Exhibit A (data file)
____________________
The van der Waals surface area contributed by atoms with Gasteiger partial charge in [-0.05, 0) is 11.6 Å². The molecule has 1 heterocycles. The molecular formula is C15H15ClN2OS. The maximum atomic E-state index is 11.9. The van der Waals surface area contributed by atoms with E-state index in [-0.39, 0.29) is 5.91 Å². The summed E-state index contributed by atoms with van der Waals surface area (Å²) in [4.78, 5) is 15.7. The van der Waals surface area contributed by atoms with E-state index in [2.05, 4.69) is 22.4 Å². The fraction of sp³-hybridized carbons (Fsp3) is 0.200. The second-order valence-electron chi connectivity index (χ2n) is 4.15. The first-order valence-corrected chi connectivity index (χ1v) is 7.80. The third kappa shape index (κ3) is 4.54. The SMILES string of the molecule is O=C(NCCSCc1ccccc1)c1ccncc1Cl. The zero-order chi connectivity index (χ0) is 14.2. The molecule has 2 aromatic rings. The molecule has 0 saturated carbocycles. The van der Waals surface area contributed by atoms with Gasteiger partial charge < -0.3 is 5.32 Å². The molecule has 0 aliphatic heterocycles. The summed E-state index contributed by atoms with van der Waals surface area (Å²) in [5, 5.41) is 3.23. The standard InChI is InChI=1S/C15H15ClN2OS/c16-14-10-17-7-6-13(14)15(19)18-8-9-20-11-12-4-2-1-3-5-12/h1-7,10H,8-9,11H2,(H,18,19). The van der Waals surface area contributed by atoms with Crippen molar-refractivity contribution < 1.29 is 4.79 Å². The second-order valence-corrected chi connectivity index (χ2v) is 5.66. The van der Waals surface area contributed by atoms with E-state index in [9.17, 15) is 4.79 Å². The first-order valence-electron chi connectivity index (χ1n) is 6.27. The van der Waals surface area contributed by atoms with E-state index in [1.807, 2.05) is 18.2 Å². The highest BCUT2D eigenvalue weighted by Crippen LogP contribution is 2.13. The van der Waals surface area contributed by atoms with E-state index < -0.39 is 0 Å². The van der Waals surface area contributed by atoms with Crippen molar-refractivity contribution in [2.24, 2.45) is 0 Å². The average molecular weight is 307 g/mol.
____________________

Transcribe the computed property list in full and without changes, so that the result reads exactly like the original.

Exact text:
The van der Waals surface area contributed by atoms with Gasteiger partial charge in [-0.05, 0) is 11.6 Å². The molecule has 1 heterocycles. The molecular formula is C15H15ClN2OS. The maximum atomic E-state index is 11.9. The van der Waals surface area contributed by atoms with E-state index in [-0.39, 0.29) is 5.91 Å². The summed E-state index contributed by atoms with van der Waals surface area (Å²) in [4.78, 5) is 15.7. The van der Waals surface area contributed by atoms with E-state index in [2.05, 4.69) is 22.4 Å². The fraction of sp³-hybridized carbons (Fsp3) is 0.200. The second-order valence-electron chi connectivity index (χ2n) is 4.15. The first-order valence-corrected chi connectivity index (χ1v) is 7.80. The third kappa shape index (κ3) is 4.54. The SMILES string of the molecule is O=C(NCCSCc1ccccc1)c1ccncc1Cl. The zero-order chi connectivity index (χ0) is 14.2. The molecule has 2 aromatic rings. The molecule has 0 saturated carbocycles. The van der Waals surface area contributed by atoms with Gasteiger partial charge < -0.3 is 5.32 Å². The molecule has 0 aliphatic heterocycles. The summed E-state index contributed by atoms with van der Waals surface area (Å²) in [5, 5.41) is 3.23. The standard InChI is InChI=1S/C15H15ClN2OS/c16-14-10-17-7-6-13(14)15(19)18-8-9-20-11-12-4-2-1-3-5-12/h1-7,10H,8-9,11H2,(H,18,19). The van der Waals surface area contributed by atoms with Crippen molar-refractivity contribution < 1.29 is 4.79 Å². The second-order valence-corrected chi connectivity index (χ2v) is 5.66. The van der Waals surface area contributed by atoms with E-state index in [9.17, 15) is 4.79 Å². The first-order valence-electron chi connectivity index (χ1n) is 6.27. The van der Waals surface area contributed by atoms with E-state index in [1.807, 2.05) is 18.2 Å². The highest BCUT2D eigenvalue weighted by Crippen LogP contribution is 2.13. The van der Waals surface area contributed by atoms with E-state index < -0.39 is 0 Å². The van der Waals surface area contributed by atoms with Crippen molar-refractivity contribution in [2.24, 2.45) is 0 Å². The average molecular weight is 307 g/mol.